Who Wastes Food?
We live in a fortunate part of a planet with over six billion people on it. I know that I can say ‘we’ because if you’re reading this it is on a computer and to have a computer means you’re fortunate.
In the UK our food supply system is an oligopoly – dominated by the supermarket chains. (An oligopoly is a market dominated by a few large suppliers.) Since these supermarkets control the food supply they must be responsible for waste – or are we, the consumers to blame?
The supermarkets operate very strict objective standards for the fresh foods they supply to us. They know that we have become used to unblemished vegetables in standard shapes, sizes and colours. They define these in great detail, how long a carrot can be, how wide, what shape, what weight and so forth.
So the farmer has to grow, as far as he is able, to that standard. There’s no doubt that this is an easier task for farmers using chemicals than organic growers. Don’t forget that the farmer has access to chemicals that gardeners can not get hold of or use legally.
A Small Experiment with Carrots
So, if you dig up a row of carrots, try this. Discard the largest and smallest. Discard any with marks on the outside, slightly nibbled by a slug and so forth. Discard any that have forked or bent, in other words that are not the ideal shape for the variety.
How many have you left? Thought so!
Rejection of Food as Not to Standard
It’s no surprise to find out that an organic farmer growing carrots can reasonably expect between 40% and 60% of his carrots to be rejected. Nothing wrong with them except that they fall outside of the laid down specifications.
Hopefully, he can use most of those carrots to feed animals but it explains why there is such a premium on organic produce. It’s not just carrots, of course. You name the vegetable and they have a laid down standard, Lord forbid that a slug be found in a potato or a caterpillar in a cabbage.
You might think these vegetables are inspected by some buyer casting an experienced eye over an open sack. Think again – the delivery is made to a reception plant where incredibly sophisticated and expensive computer-controlled machines grade each and every potato or whatever than comes down a conveyor belt. Rejection is automatic and without appeal.
Not only is the product wasted, but the energy that went into growing it, from tractor fuel to the energy in making and shipping fertiliser or manure is wasted. Finally the energy in transporting the food to the grading point is wasted and, if shipped back to the farmer, yet more waste. Incredible!
You might think that’s the end of the waste, but it’s not. Having been graded and packed, the produce has yet to reach the supermarket shelf. This can mean that those carrots have to travel hundreds of miles to a distribution centre. Of course, some will be damaged in transit. Boxes dropped scattering carrots onto the floor from where they will end up in a bin rather than another box. Not a lot, but yet more waste.
Supermarket Distribution Systems
Once at the distribution centre, our box of carrots has to wait for a supermarket to need it. Wait too long and they’re considered past their best saleable condition and so end up in a skip. Yet more waste.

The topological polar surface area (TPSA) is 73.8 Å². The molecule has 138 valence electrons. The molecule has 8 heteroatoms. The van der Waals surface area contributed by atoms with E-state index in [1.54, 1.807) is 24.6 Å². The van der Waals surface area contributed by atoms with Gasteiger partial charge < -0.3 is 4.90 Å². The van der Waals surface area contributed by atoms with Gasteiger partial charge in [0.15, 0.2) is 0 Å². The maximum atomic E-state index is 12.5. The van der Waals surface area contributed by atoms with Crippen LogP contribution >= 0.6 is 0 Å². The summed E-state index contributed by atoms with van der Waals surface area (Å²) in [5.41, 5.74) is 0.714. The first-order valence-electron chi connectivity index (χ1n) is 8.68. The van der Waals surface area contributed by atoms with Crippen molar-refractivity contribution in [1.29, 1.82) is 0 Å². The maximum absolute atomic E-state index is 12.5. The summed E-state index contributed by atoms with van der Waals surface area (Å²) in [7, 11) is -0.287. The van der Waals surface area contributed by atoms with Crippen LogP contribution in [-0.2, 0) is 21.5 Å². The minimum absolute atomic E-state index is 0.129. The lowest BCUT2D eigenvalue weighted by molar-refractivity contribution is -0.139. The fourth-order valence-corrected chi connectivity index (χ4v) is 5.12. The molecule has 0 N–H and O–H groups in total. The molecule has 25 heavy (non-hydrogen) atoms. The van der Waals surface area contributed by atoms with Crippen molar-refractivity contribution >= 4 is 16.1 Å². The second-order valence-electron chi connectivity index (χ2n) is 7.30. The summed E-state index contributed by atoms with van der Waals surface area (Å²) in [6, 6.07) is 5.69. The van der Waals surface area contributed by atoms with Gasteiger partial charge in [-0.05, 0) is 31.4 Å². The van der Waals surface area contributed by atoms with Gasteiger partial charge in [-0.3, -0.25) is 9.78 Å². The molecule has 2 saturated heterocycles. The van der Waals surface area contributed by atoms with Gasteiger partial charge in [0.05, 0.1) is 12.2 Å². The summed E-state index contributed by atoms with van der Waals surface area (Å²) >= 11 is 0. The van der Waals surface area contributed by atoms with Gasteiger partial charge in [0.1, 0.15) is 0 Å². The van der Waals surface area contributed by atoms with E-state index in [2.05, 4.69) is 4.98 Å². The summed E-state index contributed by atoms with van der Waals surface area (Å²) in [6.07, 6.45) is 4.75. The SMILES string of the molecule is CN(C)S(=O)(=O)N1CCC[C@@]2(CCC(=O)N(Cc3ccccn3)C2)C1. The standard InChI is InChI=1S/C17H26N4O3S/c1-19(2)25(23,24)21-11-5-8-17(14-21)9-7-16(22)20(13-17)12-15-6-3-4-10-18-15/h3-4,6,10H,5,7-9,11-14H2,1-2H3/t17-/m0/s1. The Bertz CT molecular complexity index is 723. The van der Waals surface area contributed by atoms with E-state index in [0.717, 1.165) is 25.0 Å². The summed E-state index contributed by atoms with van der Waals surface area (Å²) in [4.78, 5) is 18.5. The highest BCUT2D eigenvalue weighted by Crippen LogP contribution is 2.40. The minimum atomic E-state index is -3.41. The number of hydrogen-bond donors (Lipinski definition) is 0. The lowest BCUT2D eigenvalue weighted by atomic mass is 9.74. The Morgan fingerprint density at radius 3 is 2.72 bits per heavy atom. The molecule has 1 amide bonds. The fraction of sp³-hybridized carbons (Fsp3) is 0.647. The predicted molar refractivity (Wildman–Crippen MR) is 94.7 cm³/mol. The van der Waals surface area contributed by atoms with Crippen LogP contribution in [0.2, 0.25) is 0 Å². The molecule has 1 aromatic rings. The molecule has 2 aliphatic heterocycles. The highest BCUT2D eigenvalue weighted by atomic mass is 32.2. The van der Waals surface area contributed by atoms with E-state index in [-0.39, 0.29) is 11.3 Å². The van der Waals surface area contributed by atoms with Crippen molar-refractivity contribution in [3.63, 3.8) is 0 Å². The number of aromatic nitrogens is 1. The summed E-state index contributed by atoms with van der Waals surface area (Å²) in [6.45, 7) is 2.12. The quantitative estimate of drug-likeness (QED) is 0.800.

Once they reach the supermarket shelf you might think the waste is ended, but not so. If they’re not sold in time then, you guessed it, they become waste.
So, our carrot has complied with the laid down standards, survived being shipped up and down the country and has finally reached your house. Is that the end of it?
25% Food Waste in the Home
Over 25% of perishable foods purchased in the UK are not eaten. They’re thrown away without even coming out of the packet. More often than vegetables it’s foodstuffs like yoghurts and cheeses that hid in the back of the fridge but the surveys have shown that appalling figure of 25%.
So, do we blame the supermarket for supplying what we demand? or do we blame the supermarket for setting the standard we demand? or do we blame ourselves for being overly demanding and not seeing beyond appearance? Certainly for 25% of the waste we have no one to blame but ourselves.
I agree with all of your comments on this, the wastage of veg is horrendous! I thought I’d add a comment (slightly) in the defence of the supermarkets, or at least one of them. I work for the supermarket Aldi in the warehouse and all fruit and veg that comes in to us is shipped out to stores the same day to give customers the best shelf life possible and quality. Any stock in the warehouse that is about to go out of date we send out to a company that distributes it to the homeless. So there’s at least one warehouse doing its bit to stop the waste of food. I really hope other supermarkets do this but sadly I doubt it!
I didn’t know that about Aldi – do love their Thursday offers though! More power to them and thanks for your comment.
I said 25% food waste in the home but in the paper on Sunday they were saying a third. Incredible.
I think now slop buckets have been introduced this will go a long way in reducing food waste.
@David: I understand the food waste is going to anaerobic digester systems which is like composting it. It’s actually illegal to feed waste food that contains or has been in contact with meat to pigs. Even your own pigs.
A panic regulation due to disease from illegal imported meat waste from a Chinese takeaway being fed to pigs.